What is Conscious Complaining?


No one likes to be around a complainer. People who chronically complain can help create a toxic work or home environment with their constant negativity and glass-half-empty attitude. The problem is, it’s easy to do! Complaining gives us something to talk about (“Boy, traffic was terrible today” or “Can it get any colder out there?”) and allows us to vent our feelings.

But, at what cost?

As I discussed in last month’s newsletter on the science of gratitude, a constant negative attitude can lead to myriad health issues, including obesity, heart and circulatory complications, and mental health problems.

Complaining can also lead to confirmation bias, which Science Daily defines as “a tendency to search for or interpret information in a way that confirms one’s preconceptions.” In other words, if you view the world as a terrible place, you will likely ignore the good parts of it and focus on the bad.

A constant barrage of complaining in the workplace can promote a lack of productivity and innovation, downtrodden attitudes, and unhealthy relationships.[1] But, what is the alternative? Are we supposed to bottle our emotions and pretend that everything is fine?

Not at all. Letting out our feelings can be healthy, if it is done in a mindful way that is considerate of others. In her book, The Language of Emotion, author Karla McLaren encourages us to practice conscious complaining. She advises that we occasionally take time for ourselves to find a private space and speak our frustrations out loud. She even encourages setting up a “complaining shrine,” which can be as simple as some photos on a bulletin board that we can talk to about the things that are bothering us.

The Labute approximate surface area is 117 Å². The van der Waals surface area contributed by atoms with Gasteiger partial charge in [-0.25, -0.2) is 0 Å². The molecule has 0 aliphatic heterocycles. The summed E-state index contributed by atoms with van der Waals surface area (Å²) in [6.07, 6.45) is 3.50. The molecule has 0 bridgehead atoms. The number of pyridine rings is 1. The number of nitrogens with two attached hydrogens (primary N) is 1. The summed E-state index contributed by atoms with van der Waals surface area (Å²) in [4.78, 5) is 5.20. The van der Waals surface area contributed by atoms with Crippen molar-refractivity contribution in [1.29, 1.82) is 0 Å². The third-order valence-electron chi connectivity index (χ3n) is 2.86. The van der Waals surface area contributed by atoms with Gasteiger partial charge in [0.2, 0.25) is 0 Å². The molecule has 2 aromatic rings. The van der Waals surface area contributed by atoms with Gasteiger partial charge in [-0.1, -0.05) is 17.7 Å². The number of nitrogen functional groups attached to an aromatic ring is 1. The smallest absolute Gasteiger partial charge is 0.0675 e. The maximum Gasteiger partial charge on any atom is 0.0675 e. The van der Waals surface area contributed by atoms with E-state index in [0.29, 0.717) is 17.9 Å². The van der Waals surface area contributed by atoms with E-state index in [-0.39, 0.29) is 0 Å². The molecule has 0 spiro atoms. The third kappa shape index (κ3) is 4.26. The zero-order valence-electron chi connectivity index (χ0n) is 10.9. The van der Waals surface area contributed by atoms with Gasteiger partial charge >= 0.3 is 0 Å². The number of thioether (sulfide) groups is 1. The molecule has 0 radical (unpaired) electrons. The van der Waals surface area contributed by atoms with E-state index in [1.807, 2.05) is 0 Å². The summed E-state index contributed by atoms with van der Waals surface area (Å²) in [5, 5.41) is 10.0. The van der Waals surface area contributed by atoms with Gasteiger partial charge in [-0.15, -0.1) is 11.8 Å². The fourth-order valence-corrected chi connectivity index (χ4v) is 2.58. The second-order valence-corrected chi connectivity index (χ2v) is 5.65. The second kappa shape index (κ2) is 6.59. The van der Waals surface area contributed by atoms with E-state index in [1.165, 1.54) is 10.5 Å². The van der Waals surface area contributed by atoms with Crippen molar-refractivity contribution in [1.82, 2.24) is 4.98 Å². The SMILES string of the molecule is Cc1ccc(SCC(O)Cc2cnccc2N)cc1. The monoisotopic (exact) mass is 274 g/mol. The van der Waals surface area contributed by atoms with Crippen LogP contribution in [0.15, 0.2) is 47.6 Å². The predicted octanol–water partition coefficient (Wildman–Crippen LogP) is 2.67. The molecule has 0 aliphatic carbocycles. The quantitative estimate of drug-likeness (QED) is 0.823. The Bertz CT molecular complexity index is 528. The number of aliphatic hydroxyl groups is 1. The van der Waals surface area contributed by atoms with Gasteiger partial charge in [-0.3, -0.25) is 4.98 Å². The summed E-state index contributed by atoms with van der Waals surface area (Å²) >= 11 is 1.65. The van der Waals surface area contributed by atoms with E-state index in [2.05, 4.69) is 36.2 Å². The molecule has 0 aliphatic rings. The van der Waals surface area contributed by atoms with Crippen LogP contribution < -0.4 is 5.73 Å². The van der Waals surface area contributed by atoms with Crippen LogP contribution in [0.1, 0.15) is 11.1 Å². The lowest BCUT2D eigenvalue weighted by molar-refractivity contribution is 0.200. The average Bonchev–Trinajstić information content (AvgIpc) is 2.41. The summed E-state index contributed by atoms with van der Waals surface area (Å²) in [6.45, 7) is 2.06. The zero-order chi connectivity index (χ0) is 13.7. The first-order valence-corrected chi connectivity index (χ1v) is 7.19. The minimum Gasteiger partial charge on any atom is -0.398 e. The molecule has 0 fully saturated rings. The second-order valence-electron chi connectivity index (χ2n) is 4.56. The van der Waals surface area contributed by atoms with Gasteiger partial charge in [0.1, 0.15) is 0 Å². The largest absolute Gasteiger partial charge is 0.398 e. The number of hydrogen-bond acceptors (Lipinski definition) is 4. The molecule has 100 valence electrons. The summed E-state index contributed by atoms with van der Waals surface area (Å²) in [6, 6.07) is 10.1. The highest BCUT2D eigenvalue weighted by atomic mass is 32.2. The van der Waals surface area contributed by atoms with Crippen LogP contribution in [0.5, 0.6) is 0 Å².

But not every negative thought has to come out as a complaint. Some frustrations can be turned around and viewed in a different light. When we do our best to see the good in every situation, complaining becomes less necessary. Author and professional speaker, Kevin Clayson, advises us to search for and think about the positive parts of bad situations. He says, “find the good within the bad. Find the blessing embedded in the hardship, the joy embedded in the despair, the success embedded in the failure. After a while, this search will become increasingly fruitful, as you begin to notice more and more things that you can consider amazing.”

Start building a positive mindset that you can carry into your office, your home, the bank, the grocery store. You have the power to search for the good buried within the bad. And if you must complain, do it consciously.


[1] Kjerulf, A. Top 10 Reasons Why Constant Complaining is so Toxic in the Workplace. The Chief Happiness Officer Blog. http://positivesharing.com/2007/08/top-10-reasons-why-constant-complaining-is-so-toxic-in-the-workplace/ (accessed 11.10.2016).